In addition to its many other functions, the liver is responsible for regulating blood sugar levels by converting thyroxine, a thyroid hormone, into its more active form. Inadequate conversion by the liver may lead to hypothyroidism. The liver creates GTF(Glucose tolerance Factor) from chromium and glutathione. GTF is required for insulin to regulate blood sugar levels properly. Excess sugar will be stored in the body as glycogen, and then converted back to sugars when needed for energy. The liver also breaks down hormones like adrenaline, aldosterone, and estrogen, and insulin after they have performed their needed functions.


The Following, Copyright 1993 Health ResponseAbility Systems

The liver weighs about 3 pounds and is the largest organ in the body. It is located in the upper right side of the abdomen, below the ribs. When chronic diseases cause the liver to become permanently injured and scarred, the condition is called cirrhosis.The scar tissue that forms in cirrhosis harms the structure of the liver, blocking the flow of blood through the organ. The loss of normal liver tissue slows the processing of nutrients, hormones, drugs, and toxins by the liver. Also slowed is production of proteins and other substances made by the liver.

Cirrhosis is the seventh leading cause of death by disease. About 25,000 people die from cirrhosis each year. There also is a great toll in terms of human suffering, hospital costs, and the loss of work by people with cirrhosis


Cirrhosis has many causes. In the United States, chronic alcoholism is the most common cause. Cirrhosis also may result from chronic viral hepatitis (types B, C, and D).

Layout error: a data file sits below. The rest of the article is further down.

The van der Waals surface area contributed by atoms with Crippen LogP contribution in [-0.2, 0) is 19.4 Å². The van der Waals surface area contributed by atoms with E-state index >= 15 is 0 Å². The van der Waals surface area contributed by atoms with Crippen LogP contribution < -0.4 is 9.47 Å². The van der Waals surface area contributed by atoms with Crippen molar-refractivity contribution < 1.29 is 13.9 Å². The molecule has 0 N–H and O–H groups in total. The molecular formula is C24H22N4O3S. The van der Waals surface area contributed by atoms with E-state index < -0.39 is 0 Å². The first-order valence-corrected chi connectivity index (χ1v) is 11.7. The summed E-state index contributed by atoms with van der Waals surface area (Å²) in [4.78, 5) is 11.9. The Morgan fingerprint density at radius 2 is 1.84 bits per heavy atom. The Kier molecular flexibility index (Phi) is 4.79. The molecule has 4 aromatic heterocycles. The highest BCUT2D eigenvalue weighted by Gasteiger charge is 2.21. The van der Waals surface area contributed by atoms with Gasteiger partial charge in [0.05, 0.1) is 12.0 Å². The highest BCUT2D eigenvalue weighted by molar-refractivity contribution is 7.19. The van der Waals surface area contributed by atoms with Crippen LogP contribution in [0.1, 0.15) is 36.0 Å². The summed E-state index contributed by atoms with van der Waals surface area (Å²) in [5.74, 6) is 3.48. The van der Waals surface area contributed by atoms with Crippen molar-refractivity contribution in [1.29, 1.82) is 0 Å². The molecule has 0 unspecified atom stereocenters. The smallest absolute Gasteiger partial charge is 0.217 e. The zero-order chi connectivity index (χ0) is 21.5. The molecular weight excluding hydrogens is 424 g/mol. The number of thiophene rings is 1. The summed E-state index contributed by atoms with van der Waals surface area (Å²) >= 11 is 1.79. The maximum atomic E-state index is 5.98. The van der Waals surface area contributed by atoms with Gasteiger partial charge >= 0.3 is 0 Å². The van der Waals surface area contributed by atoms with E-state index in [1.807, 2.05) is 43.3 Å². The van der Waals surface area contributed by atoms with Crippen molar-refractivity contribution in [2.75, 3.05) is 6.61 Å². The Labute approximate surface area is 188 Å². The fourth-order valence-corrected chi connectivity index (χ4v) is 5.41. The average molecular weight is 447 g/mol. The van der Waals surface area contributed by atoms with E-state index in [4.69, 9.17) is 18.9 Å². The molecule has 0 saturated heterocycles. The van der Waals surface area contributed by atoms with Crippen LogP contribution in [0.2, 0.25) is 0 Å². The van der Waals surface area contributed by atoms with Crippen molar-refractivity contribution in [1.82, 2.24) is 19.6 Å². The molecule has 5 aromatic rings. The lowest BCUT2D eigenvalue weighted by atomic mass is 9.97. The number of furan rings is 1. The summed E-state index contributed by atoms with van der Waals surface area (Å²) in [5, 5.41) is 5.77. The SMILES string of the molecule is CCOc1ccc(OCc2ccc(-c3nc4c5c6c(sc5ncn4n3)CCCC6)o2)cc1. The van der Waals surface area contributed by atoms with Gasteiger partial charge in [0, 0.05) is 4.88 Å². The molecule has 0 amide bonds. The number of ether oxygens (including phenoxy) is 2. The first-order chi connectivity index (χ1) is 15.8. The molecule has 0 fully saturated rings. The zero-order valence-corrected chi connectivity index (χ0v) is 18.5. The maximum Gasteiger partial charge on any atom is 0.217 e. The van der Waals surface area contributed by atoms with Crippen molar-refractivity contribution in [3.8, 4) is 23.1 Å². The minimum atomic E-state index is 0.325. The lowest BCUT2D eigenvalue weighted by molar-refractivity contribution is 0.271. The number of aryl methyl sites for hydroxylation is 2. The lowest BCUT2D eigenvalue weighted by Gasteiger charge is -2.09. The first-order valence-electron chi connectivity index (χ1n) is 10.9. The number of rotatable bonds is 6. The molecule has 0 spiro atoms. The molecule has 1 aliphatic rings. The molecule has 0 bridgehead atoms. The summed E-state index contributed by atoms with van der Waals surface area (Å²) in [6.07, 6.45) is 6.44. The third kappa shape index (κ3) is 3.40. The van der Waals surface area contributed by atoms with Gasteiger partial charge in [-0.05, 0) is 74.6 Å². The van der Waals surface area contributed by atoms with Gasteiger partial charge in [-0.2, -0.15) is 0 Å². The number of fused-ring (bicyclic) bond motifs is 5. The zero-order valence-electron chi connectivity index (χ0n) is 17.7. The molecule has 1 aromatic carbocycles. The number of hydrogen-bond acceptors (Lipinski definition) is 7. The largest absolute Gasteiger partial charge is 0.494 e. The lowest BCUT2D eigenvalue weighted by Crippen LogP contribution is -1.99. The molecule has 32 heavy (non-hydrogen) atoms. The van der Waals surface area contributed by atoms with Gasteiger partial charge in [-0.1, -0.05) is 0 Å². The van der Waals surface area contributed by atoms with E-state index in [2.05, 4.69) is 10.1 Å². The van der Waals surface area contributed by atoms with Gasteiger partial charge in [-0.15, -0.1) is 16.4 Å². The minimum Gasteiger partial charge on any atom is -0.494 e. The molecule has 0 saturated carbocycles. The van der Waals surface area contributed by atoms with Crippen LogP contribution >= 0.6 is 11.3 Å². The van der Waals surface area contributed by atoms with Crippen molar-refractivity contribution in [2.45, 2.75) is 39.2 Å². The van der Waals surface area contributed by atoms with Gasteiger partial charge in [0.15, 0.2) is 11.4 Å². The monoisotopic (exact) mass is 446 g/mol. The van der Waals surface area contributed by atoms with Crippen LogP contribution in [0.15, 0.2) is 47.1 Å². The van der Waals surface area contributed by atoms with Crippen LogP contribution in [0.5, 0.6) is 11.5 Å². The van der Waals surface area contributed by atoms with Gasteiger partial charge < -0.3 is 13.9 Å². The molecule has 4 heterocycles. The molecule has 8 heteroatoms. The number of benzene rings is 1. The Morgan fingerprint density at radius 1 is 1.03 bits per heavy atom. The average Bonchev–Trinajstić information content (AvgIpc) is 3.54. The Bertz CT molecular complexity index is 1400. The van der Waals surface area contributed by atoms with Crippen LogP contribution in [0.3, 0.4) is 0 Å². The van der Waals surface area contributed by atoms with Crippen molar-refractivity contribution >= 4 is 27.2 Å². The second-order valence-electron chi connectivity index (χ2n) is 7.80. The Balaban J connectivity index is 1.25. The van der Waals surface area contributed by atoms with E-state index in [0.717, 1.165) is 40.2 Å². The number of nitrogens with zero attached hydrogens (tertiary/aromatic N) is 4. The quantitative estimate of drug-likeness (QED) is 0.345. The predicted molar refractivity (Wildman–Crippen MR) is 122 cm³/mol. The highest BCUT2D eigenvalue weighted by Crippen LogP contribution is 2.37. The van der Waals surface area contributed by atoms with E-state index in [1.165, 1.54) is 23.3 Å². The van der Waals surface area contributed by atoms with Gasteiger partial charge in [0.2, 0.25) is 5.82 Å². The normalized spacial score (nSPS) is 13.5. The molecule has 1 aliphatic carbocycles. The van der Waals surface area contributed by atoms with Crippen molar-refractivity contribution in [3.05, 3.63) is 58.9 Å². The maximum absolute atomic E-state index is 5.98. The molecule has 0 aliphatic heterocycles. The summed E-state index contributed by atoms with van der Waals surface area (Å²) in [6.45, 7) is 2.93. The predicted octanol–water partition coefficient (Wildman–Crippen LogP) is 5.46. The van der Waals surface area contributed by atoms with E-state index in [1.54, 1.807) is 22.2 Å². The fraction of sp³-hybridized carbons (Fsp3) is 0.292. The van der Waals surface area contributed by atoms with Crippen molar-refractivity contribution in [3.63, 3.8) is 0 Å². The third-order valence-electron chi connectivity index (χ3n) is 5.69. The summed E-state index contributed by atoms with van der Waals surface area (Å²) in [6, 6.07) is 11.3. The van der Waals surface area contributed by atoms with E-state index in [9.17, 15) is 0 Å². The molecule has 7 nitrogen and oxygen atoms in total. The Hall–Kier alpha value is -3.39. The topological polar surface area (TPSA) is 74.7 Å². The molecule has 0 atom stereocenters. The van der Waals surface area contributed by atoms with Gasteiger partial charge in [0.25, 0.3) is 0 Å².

Liver injury that results in cirrhosis also may be caused by a number of inherited diseases such as cystic fibrosis, alpha-1 antitrypsin deficiency, hemochromatosis, Wilson’s disease, galactosemia, and glycogen storage diseases.

Two inherited disorders result in the abnormal storage of metals in the liver leading to tissue damage and cirrhosis. People with Wilson’s disease store too much copper in their livers, brains, kidneys, and in the corneas of their eyes.

In another disorder, known as hemochromatosis, too much iron is absorbed, and the excess iron is deposited in the liver and in other organs, such as the pancreas, skin, intestinal lining, heart, and endocrine glands.

If a person’s bile duct becomes blocked, this also may cause cirrhosis. The bile ducts carry bile formed in the liver to the intestines, where the bile helps in the digestion of fat.

In babies, the most common cause of cirrhosis due to blocked bile ducts is a disease called biliary atresia. In this case, the bile ducts are absent or injured, causing the bile to back up in the liver.

These babies are jaundiced (their skin is yellowed) after their first month in life. Sometimes they can be helped by surgery in which a new duct is formed to allow bile to drain again from the liver.